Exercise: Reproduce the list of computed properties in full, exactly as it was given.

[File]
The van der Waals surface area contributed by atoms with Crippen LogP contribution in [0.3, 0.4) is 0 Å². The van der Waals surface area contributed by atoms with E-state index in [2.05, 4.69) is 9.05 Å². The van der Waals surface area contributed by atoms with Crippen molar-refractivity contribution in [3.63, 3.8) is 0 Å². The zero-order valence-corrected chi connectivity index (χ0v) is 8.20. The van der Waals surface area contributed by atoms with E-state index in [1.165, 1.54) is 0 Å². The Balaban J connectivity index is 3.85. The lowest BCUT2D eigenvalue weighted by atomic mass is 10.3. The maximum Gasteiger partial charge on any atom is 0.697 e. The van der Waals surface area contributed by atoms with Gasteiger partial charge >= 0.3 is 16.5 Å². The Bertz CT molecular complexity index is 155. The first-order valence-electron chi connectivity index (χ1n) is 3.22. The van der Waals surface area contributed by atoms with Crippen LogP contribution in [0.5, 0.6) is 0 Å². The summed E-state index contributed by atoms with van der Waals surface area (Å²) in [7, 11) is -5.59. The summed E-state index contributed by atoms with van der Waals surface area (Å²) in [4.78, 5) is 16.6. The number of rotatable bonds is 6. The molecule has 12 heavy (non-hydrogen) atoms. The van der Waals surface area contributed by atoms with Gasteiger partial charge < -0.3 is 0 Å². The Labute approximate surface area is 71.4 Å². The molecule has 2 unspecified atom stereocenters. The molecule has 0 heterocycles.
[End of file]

The van der Waals surface area contributed by atoms with Crippen LogP contribution in [0.3, 0.4) is 0 Å². The van der Waals surface area contributed by atoms with E-state index in [2.05, 4.69) is 9.05 Å². The van der Waals surface area contributed by atoms with Crippen molar-refractivity contribution in [3.63, 3.8) is 0 Å². The zero-order valence-corrected chi connectivity index (χ0v) is 8.20. The van der Waals surface area contributed by atoms with E-state index in [1.165, 1.54) is 0 Å². The Balaban J connectivity index is 3.85. The lowest BCUT2D eigenvalue weighted by atomic mass is 10.3. The maximum Gasteiger partial charge on any atom is 0.697 e. The van der Waals surface area contributed by atoms with Gasteiger partial charge >= 0.3 is 16.5 Å². The Bertz CT molecular complexity index is 155. The first-order valence-electron chi connectivity index (χ1n) is 3.22. The van der Waals surface area contributed by atoms with Crippen LogP contribution in [0.5, 0.6) is 0 Å². The summed E-state index contributed by atoms with van der Waals surface area (Å²) in [7, 11) is -5.59. The summed E-state index contributed by atoms with van der Waals surface area (Å²) in [4.78, 5) is 16.6. The number of rotatable bonds is 6. The molecule has 12 heavy (non-hydrogen) atoms. The van der Waals surface area contributed by atoms with Gasteiger partial charge < -0.3 is 0 Å². The Labute approximate surface area is 71.4 Å². The molecule has 2 unspecified atom stereocenters. The molecule has 0 heterocycles.